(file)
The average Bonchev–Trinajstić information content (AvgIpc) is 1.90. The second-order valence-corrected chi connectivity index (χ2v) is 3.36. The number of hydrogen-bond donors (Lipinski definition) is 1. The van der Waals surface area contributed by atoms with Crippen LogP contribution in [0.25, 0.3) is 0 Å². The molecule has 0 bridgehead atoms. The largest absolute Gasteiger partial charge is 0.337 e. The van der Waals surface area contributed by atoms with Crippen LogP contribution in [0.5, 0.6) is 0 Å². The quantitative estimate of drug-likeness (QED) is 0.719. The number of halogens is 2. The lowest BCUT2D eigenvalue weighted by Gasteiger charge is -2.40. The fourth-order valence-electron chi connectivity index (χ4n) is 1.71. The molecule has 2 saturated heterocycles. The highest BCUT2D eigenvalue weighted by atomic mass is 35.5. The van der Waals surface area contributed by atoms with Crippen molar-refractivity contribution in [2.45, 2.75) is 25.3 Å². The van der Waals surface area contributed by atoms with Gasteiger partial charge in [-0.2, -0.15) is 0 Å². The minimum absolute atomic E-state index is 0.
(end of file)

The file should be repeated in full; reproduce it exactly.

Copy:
The average Bonchev–Trinajstić information content (AvgIpc) is 1.90. The second-order valence-corrected chi connectivity index (χ2v) is 3.36. The number of hydrogen-bond donors (Lipinski definition) is 1. The van der Waals surface area contributed by atoms with Crippen LogP contribution in [0.25, 0.3) is 0 Å². The molecule has 0 bridgehead atoms. The largest absolute Gasteiger partial charge is 0.337 e. The van der Waals surface area contributed by atoms with Crippen LogP contribution in [0.5, 0.6) is 0 Å². The quantitative estimate of drug-likeness (QED) is 0.719. The number of halogens is 2. The lowest BCUT2D eigenvalue weighted by Gasteiger charge is -2.40. The fourth-order valence-electron chi connectivity index (χ4n) is 1.71. The molecule has 2 saturated heterocycles. The highest BCUT2D eigenvalue weighted by atomic mass is 35.5. The van der Waals surface area contributed by atoms with Crippen molar-refractivity contribution in [2.45, 2.75) is 25.3 Å². The van der Waals surface area contributed by atoms with Gasteiger partial charge in [-0.2, -0.15) is 0 Å². The minimum absolute atomic E-state index is 0.